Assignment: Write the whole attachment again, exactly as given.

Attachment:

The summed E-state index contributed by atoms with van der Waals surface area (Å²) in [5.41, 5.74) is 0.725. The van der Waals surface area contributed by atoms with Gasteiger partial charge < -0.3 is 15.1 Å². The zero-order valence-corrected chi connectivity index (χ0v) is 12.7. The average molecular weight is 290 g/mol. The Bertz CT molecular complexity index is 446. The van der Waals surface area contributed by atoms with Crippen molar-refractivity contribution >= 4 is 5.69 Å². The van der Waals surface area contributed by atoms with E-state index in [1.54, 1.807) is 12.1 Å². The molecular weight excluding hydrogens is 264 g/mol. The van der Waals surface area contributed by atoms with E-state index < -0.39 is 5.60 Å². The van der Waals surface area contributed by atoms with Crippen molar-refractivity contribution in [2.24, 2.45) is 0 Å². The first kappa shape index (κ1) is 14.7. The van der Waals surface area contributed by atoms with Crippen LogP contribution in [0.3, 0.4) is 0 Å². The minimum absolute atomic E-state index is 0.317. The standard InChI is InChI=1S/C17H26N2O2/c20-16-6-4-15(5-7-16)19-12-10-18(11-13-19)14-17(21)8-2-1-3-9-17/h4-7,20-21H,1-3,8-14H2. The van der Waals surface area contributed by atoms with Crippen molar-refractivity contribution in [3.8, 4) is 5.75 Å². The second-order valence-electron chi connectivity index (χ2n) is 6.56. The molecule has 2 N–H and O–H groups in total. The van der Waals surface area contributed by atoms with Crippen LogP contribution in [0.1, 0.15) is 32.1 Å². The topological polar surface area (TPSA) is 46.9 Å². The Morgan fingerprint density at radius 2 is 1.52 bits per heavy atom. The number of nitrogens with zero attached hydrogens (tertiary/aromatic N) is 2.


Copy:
The summed E-state index contributed by atoms with van der Waals surface area (Å²) in [5.41, 5.74) is 0.725. The van der Waals surface area contributed by atoms with Gasteiger partial charge < -0.3 is 15.1 Å². The zero-order valence-corrected chi connectivity index (χ0v) is 12.7. The average molecular weight is 290 g/mol. The Bertz CT molecular complexity index is 446. The van der Waals surface area contributed by atoms with Crippen molar-refractivity contribution >= 4 is 5.69 Å². The van der Waals surface area contributed by atoms with E-state index in [1.54, 1.807) is 12.1 Å². The molecular weight excluding hydrogens is 264 g/mol. The van der Waals surface area contributed by atoms with E-state index < -0.39 is 5.60 Å². The van der Waals surface area contributed by atoms with Crippen molar-refractivity contribution in [2.24, 2.45) is 0 Å². The first kappa shape index (κ1) is 14.7. The van der Waals surface area contributed by atoms with Crippen LogP contribution in [0.3, 0.4) is 0 Å². The minimum absolute atomic E-state index is 0.317. The standard InChI is InChI=1S/C17H26N2O2/c20-16-6-4-15(5-7-16)19-12-10-18(11-13-19)14-17(21)8-2-1-3-9-17/h4-7,20-21H,1-3,8-14H2. The van der Waals surface area contributed by atoms with Crippen molar-refractivity contribution in [3.8, 4) is 5.75 Å². The second-order valence-electron chi connectivity index (χ2n) is 6.56. The molecule has 2 N–H and O–H groups in total. The van der Waals surface area contributed by atoms with Crippen LogP contribution in [0.1, 0.15) is 32.1 Å². The topological polar surface area (TPSA) is 46.9 Å². The Morgan fingerprint density at radius 2 is 1.52 bits per heavy atom. The number of nitrogens with zero attached hydrogens (tertiary/aromatic N) is 2.